Suppose you’ve never practiced revenue management and only had static pricing. In that case, you’ll see some incremental revenue right away with just an RMS and favorable market conditions (no pandemic, wars, natural disasters etc.). But statistically speaking, on a sample of more than 2.000 properties worldwide studied by Franco Grasso Revenue Team, whatever incremental revenue you gain with an RMS alone should be multiplied by at least three times if you have a skilled revenue manager behind it.

The Revenue Manager creates, executes, and oversees the strategy behind the software.

For instance, if an RMS (without a revenue manager) brings 100.000$ yearly incremental revenue, a skilled Revenue Manager using the RMS properly can get at least 300.000$.

Even when you consider the cost of a revenue manager (let’s say between 50 and 100K dollars per year), the extra revenue still absorbs the cost. So the benefit of saving the cost of the salary for a skilled revenue manager can be largely and negatively offset by the loss of incremental revenue generated by a proficient human revenue manager.

That’s why large chains invest large amounts of money on revenue management (humans plus software) as the incidence on total revenue is minimal, statistically speaking between 1 and 5%.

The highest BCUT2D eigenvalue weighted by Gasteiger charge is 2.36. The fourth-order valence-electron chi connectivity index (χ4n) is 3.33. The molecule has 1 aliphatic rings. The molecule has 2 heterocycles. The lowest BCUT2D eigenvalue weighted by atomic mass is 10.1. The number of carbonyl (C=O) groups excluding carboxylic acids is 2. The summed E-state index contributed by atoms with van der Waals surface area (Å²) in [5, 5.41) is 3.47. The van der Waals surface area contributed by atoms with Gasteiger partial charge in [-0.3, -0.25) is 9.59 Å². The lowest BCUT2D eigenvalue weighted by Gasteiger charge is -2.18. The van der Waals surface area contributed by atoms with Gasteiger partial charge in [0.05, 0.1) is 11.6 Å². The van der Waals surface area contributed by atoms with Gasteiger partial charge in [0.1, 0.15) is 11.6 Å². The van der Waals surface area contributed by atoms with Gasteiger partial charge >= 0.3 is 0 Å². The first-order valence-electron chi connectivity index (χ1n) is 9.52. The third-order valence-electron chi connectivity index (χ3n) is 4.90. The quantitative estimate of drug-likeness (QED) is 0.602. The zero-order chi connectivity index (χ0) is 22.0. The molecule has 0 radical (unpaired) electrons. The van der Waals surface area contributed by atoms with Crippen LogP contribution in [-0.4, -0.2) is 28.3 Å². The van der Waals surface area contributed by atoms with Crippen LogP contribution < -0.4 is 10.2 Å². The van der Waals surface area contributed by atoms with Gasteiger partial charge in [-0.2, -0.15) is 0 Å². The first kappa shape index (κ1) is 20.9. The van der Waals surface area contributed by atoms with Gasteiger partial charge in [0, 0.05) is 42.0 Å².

However, it makes sense to turn to outsourcing experts for smaller and independent hotels. Some outsourcing companies, like Local Hospitality allow hoteliers to turn revenue management into a performance-based variable cost by providing both human revenue managers and AI-based RMS without fixed costs. These companies usually charge a small percentage on the incremental revenue versus the budget or the best historical year. It’s a risk-free way to pay revenue management only if there is a real return.

Whether you consider revenue management as an in-house or outsourced activity, one thing is sure: RMSs will never replace revenue managers because revenue managers are the primary software engineers and developers of all modern AI-driven RMSs.